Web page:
Queen Elizabeth II has led commemorations to mark the 75th anniversary of Victory over Japan Day, which signalled the end of World War Two.
Britain’s monarch said in a statement released on Saturday: “Today we mark the 75th anniversary of VJ Day, which brought victory for the Allies and finally marked the end of the Second World War.
“Those of us who remember the conclusion of the Far East campaign, whether on active service overseas, or waiting for news at home, will never forget the jubilant scenes and overwhelming sense of relief. Amongst the joy at the end of the conflict, we also remembered, as we do today, the terrible devastation that it brought, and the cost borne by so many.
— Exeter City Council (@ExeterCouncil) August 15, 2020
“Prince Philip and I join many around the world in sending our grateful thanks to the men and women from across the Commonwealth, and Allied nations, who fought so valiantly to secure the freedoms we cherish today. May the memory of their sacrifice and bravery remain with us always.”
The Duke of Edinburgh, now 99, was a young Royal Navy officer aboard HMS Whelp in Tokyo Bay, when he watched through binoculars as Japan formally surrendered on the 15th of August, 1945. He is one of many veterans from the UK and Commonwealth alive today to feature in a tribute to mark the anniversary called “then and now”.
75 years ago, brave men and women from many nations stood together in the Far East to bring an end to the Second World War. They fought for freedom, won the war and secured the peace.
— Boris Johnson (@BorisJohnson) August 15, 2020
Prime Minister Boris Johnson said earlier in the day: “You were the last to come home, but your achievements are written in the lights of the glittering capitals of the dynamic region we see today.”
The Queen and prime minister led commemorations this morning, with a bagpiper playing “Battle’s Over” at sunrise aboard HMS Belfast, part of the Imperial War Museum in London. The performance was part of the series Waking Up to Peace, with pipers playing at dawn around the world, including Australia, New Zealand, and India.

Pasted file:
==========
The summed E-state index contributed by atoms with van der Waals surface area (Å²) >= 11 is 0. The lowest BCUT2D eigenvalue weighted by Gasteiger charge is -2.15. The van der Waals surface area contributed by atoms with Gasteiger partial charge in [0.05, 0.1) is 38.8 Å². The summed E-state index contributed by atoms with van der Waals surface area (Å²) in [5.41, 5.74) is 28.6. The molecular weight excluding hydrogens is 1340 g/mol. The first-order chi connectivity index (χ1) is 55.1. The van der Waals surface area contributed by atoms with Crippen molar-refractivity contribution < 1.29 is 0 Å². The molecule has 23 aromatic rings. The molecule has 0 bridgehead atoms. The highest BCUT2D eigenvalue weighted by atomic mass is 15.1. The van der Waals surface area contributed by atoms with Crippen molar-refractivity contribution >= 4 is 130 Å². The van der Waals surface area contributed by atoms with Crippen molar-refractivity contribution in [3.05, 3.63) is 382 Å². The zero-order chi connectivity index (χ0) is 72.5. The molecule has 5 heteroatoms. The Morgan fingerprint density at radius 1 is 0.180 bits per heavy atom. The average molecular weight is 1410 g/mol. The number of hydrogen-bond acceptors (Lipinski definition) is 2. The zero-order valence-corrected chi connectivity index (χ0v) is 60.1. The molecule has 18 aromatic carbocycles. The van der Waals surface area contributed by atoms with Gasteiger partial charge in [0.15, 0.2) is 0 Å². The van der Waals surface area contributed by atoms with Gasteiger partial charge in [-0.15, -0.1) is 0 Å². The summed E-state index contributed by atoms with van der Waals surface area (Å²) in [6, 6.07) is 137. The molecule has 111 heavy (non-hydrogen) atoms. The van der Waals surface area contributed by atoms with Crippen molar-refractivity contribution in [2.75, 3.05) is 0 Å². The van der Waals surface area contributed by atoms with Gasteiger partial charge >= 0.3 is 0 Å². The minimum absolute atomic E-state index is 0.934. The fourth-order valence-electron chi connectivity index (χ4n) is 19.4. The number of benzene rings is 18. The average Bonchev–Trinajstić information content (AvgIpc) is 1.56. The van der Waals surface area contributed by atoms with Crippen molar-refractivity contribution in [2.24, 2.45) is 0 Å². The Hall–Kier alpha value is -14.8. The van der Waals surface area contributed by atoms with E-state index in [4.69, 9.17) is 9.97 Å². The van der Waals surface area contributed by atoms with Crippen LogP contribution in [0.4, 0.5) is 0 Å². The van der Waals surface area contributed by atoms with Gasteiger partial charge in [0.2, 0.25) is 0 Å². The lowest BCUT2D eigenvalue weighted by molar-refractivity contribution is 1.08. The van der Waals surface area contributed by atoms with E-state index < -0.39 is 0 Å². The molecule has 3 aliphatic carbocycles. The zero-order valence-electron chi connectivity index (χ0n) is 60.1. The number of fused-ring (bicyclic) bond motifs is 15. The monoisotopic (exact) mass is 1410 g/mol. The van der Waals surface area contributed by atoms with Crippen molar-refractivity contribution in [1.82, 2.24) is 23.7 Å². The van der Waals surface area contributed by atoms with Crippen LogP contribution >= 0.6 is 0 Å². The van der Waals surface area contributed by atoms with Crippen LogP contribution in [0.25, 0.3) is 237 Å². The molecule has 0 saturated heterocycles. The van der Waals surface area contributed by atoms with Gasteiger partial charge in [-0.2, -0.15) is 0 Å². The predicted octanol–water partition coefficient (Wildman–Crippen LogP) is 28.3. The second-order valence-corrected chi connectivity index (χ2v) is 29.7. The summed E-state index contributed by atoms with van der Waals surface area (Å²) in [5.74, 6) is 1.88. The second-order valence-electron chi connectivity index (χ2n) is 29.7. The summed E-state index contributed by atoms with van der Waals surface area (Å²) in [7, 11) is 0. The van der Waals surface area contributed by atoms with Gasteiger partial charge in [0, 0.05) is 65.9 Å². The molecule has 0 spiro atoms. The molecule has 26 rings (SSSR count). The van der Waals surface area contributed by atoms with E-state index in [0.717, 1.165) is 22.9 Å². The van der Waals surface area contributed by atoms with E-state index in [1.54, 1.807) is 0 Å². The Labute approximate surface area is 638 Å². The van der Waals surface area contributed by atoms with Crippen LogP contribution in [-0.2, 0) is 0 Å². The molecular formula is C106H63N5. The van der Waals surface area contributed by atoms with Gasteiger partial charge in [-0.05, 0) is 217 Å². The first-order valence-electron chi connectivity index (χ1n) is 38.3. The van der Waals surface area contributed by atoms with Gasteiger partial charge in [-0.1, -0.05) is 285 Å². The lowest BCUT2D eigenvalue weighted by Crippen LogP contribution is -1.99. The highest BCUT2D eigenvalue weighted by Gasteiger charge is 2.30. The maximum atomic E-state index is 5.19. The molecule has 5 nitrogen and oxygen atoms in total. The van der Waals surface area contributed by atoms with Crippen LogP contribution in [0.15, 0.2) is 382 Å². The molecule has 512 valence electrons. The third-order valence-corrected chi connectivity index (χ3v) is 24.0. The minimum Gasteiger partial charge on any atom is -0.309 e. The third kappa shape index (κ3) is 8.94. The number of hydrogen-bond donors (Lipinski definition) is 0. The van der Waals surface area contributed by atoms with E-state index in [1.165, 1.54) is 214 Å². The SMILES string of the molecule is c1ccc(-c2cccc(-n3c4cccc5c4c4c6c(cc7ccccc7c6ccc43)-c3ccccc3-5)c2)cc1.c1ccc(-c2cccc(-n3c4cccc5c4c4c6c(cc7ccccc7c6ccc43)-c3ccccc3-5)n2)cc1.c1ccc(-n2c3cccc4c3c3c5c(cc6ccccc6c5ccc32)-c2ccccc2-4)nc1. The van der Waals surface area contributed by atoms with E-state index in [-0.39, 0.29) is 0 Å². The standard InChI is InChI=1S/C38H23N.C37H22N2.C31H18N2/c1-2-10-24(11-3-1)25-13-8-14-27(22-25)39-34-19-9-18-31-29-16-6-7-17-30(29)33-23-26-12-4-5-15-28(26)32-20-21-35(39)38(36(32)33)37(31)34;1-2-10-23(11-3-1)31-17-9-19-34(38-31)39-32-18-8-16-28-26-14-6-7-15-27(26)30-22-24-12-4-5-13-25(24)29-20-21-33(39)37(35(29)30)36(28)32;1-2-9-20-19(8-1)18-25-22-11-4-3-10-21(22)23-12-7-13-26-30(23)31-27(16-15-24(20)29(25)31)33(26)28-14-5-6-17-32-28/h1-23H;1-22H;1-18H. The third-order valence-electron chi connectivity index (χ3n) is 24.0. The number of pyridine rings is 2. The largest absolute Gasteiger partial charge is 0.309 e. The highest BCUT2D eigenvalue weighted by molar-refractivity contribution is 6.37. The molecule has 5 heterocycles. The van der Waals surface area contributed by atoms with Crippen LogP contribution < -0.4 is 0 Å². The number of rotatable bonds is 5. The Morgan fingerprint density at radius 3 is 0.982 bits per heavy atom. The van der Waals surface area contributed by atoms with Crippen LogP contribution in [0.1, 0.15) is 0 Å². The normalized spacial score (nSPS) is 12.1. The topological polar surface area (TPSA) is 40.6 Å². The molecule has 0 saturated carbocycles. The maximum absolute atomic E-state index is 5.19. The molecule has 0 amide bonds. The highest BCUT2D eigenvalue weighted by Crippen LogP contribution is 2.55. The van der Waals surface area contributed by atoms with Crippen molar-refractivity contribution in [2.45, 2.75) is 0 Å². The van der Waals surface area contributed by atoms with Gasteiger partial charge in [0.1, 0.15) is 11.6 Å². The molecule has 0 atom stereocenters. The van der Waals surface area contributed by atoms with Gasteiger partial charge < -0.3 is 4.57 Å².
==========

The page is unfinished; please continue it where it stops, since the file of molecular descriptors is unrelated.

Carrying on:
The Prince of Wales, Prince Charles, and his wife Camilla, the Duchess of Cornwall, met with veterans of the far-east theatre of war at the National Memorial Arboretum, a site of national remembrance for the British armed services in Staffordshire. At 11 am, they led the two-minute silence.
'We were fighting for the Globe. For peace and democracy.' #VJDay marks the Japanese surrender at the end of World War Two. These veterans were in Burma when the news broke. ⤵️ pic.twitter.com/RS4D5P0yOu
— BBC Breakfast (@BBCBreakfast) August 15, 2020
In the war against Japan, 71,000 British and Commonwealth troops were killed, including 12,000 who died in prisoner of war camps.
Rajinder Singh Datt, a Burma veteran, told the BBC why he volunteered: “In my mind, it was not only that we were Indian, and only for India that we were fighting. But we were fighting for the globe. For peace and democracy which we are enjoying today.”